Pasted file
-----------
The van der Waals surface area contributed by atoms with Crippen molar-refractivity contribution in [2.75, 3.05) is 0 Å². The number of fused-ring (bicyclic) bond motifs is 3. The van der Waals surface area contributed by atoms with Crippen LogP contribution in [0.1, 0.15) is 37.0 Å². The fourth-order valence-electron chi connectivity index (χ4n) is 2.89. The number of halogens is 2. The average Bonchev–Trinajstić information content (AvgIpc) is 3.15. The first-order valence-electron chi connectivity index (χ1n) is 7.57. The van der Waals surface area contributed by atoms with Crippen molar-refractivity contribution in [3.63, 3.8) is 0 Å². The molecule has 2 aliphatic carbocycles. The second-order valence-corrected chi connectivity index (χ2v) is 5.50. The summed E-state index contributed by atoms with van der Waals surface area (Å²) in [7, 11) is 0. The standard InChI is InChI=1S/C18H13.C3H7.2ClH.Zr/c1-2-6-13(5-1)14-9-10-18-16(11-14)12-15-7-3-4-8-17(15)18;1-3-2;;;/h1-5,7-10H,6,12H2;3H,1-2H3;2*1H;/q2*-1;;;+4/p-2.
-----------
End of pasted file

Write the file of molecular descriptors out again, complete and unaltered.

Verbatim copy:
The van der Waals surface area contributed by atoms with Crippen molar-refractivity contribution in [2.75, 3.05) is 0 Å². The number of fused-ring (bicyclic) bond motifs is 3. The van der Waals surface area contributed by atoms with Crippen LogP contribution in [0.1, 0.15) is 37.0 Å². The fourth-order valence-electron chi connectivity index (χ4n) is 2.89. The number of halogens is 2. The average Bonchev–Trinajstić information content (AvgIpc) is 3.15. The first-order valence-electron chi connectivity index (χ1n) is 7.57. The van der Waals surface area contributed by atoms with Crippen molar-refractivity contribution in [3.63, 3.8) is 0 Å². The molecule has 2 aliphatic carbocycles. The second-order valence-corrected chi connectivity index (χ2v) is 5.50. The summed E-state index contributed by atoms with van der Waals surface area (Å²) in [7, 11) is 0. The standard InChI is InChI=1S/C18H13.C3H7.2ClH.Zr/c1-2-6-13(5-1)14-9-10-18-16(11-14)12-15-7-3-4-8-17(15)18;1-3-2;;;/h1-5,7-10H,6,12H2;3H,1-2H3;2*1H;/q2*-1;;;+4/p-2.